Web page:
Essential Idea: Energy is converted to a usable form in cell respiration.
- Outline answer to each objective statement for topic 8.2 (coming soon)
- Quizlet study set for this topic (coming soon)
At SHS, Topic 8.2 is taught in the following class unit(s):
8.2.U1 Cell respiration involves the oxidation and reduction of electron carriers.
- Outline oxidation and reduction reactions in terms of movement of electrons, hydrogen or oxygen atoms.
- Define “electron carrier.”
- State the name of the electron carrier molecule used in cellular respiration.
8.2.U2 Phosphorylation of molecules makes them less stable.
- Define phosphorylation.
- State the consequence of a molecule being phosphorylated.
8.2.U3 In glycolysis, glucose is converted to pyruvate in the cytoplasm.
- Outline the glycolysis reaction, including phosphorylation, lysis and energy harvest.
8.2.U4 Glycolysis gives a small net gain of ATP without the use of oxygen.
- State the formula for the glycolysis reaction.
- State that glycolysis occurs in both anaerobic and aerobic respiration.
- State that glycolysis is an example of a metabolic pathway.
8.2.U5 In aerobic cell respiration pyruvate is decarboxylated and oxidized, and converted into acetyl compound and attached to coenzyme A to form acetyl coenzyme A in the link reaction.
- Define decarboxylation and oxidation.
- Summarize the reactant and products of the link reaction.
8.2.U6 In the Krebs cycle, the oxidation of acetyl groups is coupled to the reduction of hydrogen carriers, liberating carbon dioxide.
- State that NADH and FADH2 are electron carriers formed during the Krebs cycle.
- Outline the events of the Krebs cycle, referencing the formation of NADH and FADH2, formation of ATP and decarboxylation of acetyl groups.
8.2.U7 Energy released by oxidation reactions is carried to the cristae of the mitochondria by reduced NAD and FAD.
- State that NAD+ is reduced to become NADH in the link reaction and Krebs cycle.
- State that FAD is reduced to become FADH2 in the Krebs cycle.
- State that NADH and FADH2 carry electrons to the electron transport chain on the mitochondrial inner membrane.
8.2.U8 Transfer of the electrons between carriers in the electron transport chain in the membrane of the cristae is coupled to proton pumping.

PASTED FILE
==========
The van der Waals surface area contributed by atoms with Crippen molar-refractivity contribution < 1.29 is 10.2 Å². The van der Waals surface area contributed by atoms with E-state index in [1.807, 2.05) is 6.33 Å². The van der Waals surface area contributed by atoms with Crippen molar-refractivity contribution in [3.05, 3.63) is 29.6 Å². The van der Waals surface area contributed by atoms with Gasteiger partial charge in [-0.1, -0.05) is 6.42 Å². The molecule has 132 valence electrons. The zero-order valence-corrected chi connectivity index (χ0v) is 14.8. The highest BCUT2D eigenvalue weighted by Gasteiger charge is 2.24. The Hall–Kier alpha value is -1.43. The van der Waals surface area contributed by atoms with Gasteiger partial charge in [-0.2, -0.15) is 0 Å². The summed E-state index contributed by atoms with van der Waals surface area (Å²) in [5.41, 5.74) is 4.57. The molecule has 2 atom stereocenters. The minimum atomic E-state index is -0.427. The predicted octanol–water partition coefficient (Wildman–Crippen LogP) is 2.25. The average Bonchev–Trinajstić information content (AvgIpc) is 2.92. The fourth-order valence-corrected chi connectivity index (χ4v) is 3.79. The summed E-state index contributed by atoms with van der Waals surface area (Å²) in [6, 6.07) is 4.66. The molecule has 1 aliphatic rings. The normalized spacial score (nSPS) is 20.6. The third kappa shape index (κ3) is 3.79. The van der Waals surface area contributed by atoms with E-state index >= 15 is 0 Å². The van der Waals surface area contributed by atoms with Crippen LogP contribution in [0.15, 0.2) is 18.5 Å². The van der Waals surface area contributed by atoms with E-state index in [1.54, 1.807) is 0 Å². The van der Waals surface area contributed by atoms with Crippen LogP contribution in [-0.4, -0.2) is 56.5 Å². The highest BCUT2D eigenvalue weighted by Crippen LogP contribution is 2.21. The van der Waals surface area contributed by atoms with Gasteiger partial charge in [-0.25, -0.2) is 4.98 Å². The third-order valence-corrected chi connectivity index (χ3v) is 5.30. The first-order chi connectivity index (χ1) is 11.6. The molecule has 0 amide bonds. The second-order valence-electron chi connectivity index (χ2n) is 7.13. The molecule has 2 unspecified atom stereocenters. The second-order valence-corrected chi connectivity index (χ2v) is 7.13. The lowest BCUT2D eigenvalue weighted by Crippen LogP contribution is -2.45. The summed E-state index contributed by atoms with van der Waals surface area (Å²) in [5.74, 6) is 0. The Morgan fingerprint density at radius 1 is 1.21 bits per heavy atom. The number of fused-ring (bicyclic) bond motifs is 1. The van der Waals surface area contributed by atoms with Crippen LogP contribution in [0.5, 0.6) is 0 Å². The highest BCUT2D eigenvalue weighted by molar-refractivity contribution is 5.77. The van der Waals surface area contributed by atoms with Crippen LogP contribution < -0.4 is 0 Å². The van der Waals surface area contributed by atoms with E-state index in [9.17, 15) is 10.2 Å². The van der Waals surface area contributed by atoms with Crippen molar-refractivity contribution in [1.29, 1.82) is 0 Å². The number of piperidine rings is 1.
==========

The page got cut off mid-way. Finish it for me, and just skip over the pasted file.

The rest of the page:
- State that at the electron transport chain, FADH2 and NADH given electrons to electron carrier proteins.
- State that the movement of electrons through electron carrier proteins in the electron transport chain is used to pump protons (H+) across the inner mitochondrial membrane into the intermembrane space.
8.2.U9 In chemiosmosis protons diffuse through ATP synthase to generate ATP.
- Define oxidative phosphorylation and chemiosmosis.
8.2.U10 Oxygen is needed to bind with the free protons to maintain the hydrogen gradient, resulting in the formation of water.
- State that oxygen is the final electron acceptor in aerobic cellular respiration.
- State that that formation of water in the matrix at the end of the electron transport chain helps to maintain the hydrogen gradient between the intermembrane space and the matrix.
8.2.U11 The structure of the mitochondrion is adapted to the function it performs.
- Outline how mitochondria structure could evolve through natural selection.
- State evidence that suggests mitochondria were once free living prokaryotes.
8.2.A1 Electron tomography used to produce images of active mitochondria.
- State that electron tomography enables scientists to view the dynamic nature of mitochondrial membranes.
8.2.S1 Analysis of diagrams of the pathways of aerobic respiration to decide where decarboxylation and oxidation reactions occur.
- State that decarboxylation of glucose occurs in the linking reaction and Krebs cycle of aerobic respiration.
8.2.S2 Annotations of a diagram of mitochondrion to indicate the adaptations to its function.
- Draw and label a diagram of the mitochondria.
- State the function of the following mitochondrial structures: outer membrane, inner membrane, cristae, intermembrane space, matrix, ribosome and mtDNA.
8.2.NOS Paradigm shift-chemiosmotic theory led to a paradigm shift in the field of bioenergetics.
- State that Peter Mitchell’s proposal of the chemiosmotic hypothesis in 1961 lead to a major shift in our understanding of cellular processes.